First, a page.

Dr. Roman was excited by NASA's rockets. She realized that they offered astronomers a brand new opportunity: the chance to launch a telescope into space. Dr. Roman realized that such a telescope could be far more powerful than the existing land-based telescopes, and (per a brief paper she wrote in 1959) she believed that a space telescope may even allow humans to detect planets in other parts of the galaxy. Dr. Roman's idea was controversial; the study of space had been conducted from the ground since the era of Galileo, so astronomers were hesitant to support a space-based telescope. She sought to shift that stance through a series of lectures in astronomy departments across the country. Per her 1980 interview, these visits allowed Dr. Roman "to tell [astronomers] what we were planning at NASA," but also "to get from them a feeling of what they thought NASA ought to be doing."

Dr. Roman earned the title 'Mother of Hubble'

Once the astronomical community was on board, Dr. Roman oversaw the creation of a series of small astronomy satellites at NASA throughout the 1970s. When these were successful, she began to speak in favor of a Large Space Telescope — the project that would eventually result in the Hubble. Other scientists had argued in favor of an orbital telescope with a 3-meter mirror before Dr. Roman, but she knew that it was best to wait for smaller telescopes to prove that a larger one might work.

Per the Hubble website, the National Academy of Scientists published a study in 1969 approving NASA's vision for a 3-meter orbital telescope. In 1971, Dr. Roman established a Science Steering Group for NASA's Large Space Telescope, staffed by engineers and astronomers from across the country. Then came the hard part: funding from Congress. According to an interview with the Annual Review of Astronomy and Astrophysics, Dr. Roman "wrote congressional testimony over 10 years to justify the LST."

As a result of these efforts, Dr. Roman is now remembered as the "Mother" of the Hubble telescope — a title initially given to her by fellow astronomer Edward Weiler. "This... is often forgotten by our younger generation of astronomers who make their careers by using the Hubble Space Telescope," Weiler said, posted on the website of the Space Telescope Science Institute. "It was Nancy... who really helped to sell the Hubble Space Telescope, organize the astronomers, who eventually convinced Congress to fund it."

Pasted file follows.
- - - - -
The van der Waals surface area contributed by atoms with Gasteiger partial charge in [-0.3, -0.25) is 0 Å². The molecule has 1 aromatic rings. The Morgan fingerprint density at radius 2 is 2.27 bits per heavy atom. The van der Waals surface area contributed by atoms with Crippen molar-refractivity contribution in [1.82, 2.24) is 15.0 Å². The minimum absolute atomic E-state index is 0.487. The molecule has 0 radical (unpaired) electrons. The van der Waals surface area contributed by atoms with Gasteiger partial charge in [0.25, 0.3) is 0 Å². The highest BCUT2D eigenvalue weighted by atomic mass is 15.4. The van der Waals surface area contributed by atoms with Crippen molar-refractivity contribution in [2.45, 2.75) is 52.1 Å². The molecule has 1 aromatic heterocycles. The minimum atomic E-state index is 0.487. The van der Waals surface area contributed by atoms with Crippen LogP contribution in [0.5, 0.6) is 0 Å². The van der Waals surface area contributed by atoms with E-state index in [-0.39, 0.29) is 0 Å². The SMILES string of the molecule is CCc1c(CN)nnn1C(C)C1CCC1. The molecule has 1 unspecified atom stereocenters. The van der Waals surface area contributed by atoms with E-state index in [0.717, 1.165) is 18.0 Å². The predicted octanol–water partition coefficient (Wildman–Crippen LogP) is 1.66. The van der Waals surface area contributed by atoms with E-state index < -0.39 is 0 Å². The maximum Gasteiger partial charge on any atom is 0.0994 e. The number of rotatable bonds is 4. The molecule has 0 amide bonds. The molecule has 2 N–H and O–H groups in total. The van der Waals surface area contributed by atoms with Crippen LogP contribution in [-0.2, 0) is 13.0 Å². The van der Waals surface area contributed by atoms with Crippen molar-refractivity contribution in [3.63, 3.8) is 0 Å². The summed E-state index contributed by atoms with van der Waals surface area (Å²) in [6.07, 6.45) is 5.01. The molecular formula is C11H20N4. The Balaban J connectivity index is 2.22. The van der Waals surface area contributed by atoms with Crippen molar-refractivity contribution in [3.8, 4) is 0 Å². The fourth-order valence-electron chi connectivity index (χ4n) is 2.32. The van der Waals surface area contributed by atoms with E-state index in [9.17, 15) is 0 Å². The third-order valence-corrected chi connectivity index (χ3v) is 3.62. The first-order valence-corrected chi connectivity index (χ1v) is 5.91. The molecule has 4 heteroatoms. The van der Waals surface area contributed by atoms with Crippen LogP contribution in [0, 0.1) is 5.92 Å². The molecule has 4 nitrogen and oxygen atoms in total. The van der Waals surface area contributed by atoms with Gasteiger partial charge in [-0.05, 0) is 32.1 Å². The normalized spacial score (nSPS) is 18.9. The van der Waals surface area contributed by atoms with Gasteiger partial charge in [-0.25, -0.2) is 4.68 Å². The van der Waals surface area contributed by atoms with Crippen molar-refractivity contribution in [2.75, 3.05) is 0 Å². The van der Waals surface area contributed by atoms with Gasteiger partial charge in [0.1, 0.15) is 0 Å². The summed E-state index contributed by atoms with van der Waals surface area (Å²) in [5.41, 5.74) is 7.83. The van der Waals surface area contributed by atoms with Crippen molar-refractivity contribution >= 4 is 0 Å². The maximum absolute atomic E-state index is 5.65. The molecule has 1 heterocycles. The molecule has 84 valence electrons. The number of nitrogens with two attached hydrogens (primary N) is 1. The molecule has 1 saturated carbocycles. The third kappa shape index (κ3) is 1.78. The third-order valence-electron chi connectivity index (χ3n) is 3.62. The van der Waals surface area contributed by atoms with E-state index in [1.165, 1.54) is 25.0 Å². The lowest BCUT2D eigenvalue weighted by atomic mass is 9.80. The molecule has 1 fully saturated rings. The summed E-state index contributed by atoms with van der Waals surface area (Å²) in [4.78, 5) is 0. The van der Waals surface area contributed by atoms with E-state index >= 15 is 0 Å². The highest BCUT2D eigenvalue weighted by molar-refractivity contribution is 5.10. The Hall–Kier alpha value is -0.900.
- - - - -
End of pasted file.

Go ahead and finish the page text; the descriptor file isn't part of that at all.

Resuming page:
NASA continues to honor Dr. Roman's contributions to astronomy

Unfortunately, by the time NASA was able to construct the Large Space Telescope (then called the Hubble Space Telescope), Dr. Roman had already departed from the agency. Per her interview with the Annual Review of Astronomy, Dr. Roman took an early retirement opportunity in 1979, partly to take care of her elderly mother. But Roman remained active in astronomy in a variety of ways for many years after that. Per NASA, Dr. Roman would go on to spend some time as a teacher, and would later help produce audio recordings of astronomical textbooks for the blind and dyslexic.

Thankfully, Dr. Roman lived on for quite some time, and was able to witness the tremendous utility of the Hubble telescope for several decades after its 1990 launch; per The Washington Post, Dr. Roman died in 2018 at the age of 93. Today, she continues to be remembered as the mother of the Hubble telescope, even though she rejected that title during her lifetime.

In May of 2020, NASA administrator Jim Brendenstine announced that NASA's upcoming Wide Field Infrared Survey Telescope would be renamed the Nancy Grace Roman Space Telescope to honor the scientist's contributions to astronomy. The Roman Space Telescope is scheduled for launch in 2025; per NASA, it will have a similar resolution to the Hubble, but will be able to photograph 100 times as much area due to a far greater field of view.